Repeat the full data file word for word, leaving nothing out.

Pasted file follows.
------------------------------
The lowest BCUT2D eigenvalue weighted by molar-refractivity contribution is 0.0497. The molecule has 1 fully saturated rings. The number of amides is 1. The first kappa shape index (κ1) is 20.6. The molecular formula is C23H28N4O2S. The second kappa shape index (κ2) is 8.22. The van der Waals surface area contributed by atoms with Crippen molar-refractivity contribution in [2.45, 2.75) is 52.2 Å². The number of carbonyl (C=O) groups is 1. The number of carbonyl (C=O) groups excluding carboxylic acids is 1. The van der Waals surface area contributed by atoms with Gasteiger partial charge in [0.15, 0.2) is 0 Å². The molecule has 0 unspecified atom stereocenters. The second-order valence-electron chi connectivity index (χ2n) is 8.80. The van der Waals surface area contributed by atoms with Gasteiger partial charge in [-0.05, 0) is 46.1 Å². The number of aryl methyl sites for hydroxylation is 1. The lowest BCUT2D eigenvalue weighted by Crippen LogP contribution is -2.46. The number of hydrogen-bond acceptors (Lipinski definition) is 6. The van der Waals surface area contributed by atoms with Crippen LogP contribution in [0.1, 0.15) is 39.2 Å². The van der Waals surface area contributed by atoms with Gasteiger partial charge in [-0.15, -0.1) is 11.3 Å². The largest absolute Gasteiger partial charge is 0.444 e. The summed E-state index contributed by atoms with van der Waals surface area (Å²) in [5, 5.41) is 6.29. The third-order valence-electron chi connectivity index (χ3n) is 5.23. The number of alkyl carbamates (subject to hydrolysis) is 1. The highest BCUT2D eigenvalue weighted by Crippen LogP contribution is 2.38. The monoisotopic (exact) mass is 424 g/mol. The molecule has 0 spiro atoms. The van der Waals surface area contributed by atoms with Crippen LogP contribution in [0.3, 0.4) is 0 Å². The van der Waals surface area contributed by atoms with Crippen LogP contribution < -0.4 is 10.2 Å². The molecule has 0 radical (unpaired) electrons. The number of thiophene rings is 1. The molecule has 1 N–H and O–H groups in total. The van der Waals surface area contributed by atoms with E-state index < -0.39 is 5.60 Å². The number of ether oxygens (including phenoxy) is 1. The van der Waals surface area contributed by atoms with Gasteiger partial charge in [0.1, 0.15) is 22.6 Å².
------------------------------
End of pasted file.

The lowest BCUT2D eigenvalue weighted by molar-refractivity contribution is 0.0497. The molecule has 1 fully saturated rings. The number of amides is 1. The first kappa shape index (κ1) is 20.6. The molecular formula is C23H28N4O2S. The second kappa shape index (κ2) is 8.22. The van der Waals surface area contributed by atoms with Crippen molar-refractivity contribution in [2.45, 2.75) is 52.2 Å². The number of carbonyl (C=O) groups is 1. The number of carbonyl (C=O) groups excluding carboxylic acids is 1. The van der Waals surface area contributed by atoms with Gasteiger partial charge in [0.15, 0.2) is 0 Å². The molecule has 0 unspecified atom stereocenters. The second-order valence-electron chi connectivity index (χ2n) is 8.80. The van der Waals surface area contributed by atoms with Gasteiger partial charge in [-0.05, 0) is 46.1 Å². The number of aryl methyl sites for hydroxylation is 1. The lowest BCUT2D eigenvalue weighted by Crippen LogP contribution is -2.46. The number of hydrogen-bond acceptors (Lipinski definition) is 6. The van der Waals surface area contributed by atoms with Crippen LogP contribution in [0.1, 0.15) is 39.2 Å². The van der Waals surface area contributed by atoms with Gasteiger partial charge in [-0.15, -0.1) is 11.3 Å². The largest absolute Gasteiger partial charge is 0.444 e. The summed E-state index contributed by atoms with van der Waals surface area (Å²) in [5, 5.41) is 6.29. The third-order valence-electron chi connectivity index (χ3n) is 5.23. The number of alkyl carbamates (subject to hydrolysis) is 1. The highest BCUT2D eigenvalue weighted by Crippen LogP contribution is 2.38. The monoisotopic (exact) mass is 424 g/mol. The molecule has 0 spiro atoms. The van der Waals surface area contributed by atoms with Crippen LogP contribution in [0.3, 0.4) is 0 Å². The van der Waals surface area contributed by atoms with Crippen LogP contribution < -0.4 is 10.2 Å². The molecule has 0 radical (unpaired) electrons. The number of thiophene rings is 1. The molecule has 1 N–H and O–H groups in total. The van der Waals surface area contributed by atoms with E-state index < -0.39 is 5.60 Å². The number of ether oxygens (including phenoxy) is 1. The van der Waals surface area contributed by atoms with Gasteiger partial charge in [0.1, 0.15) is 22.6 Å².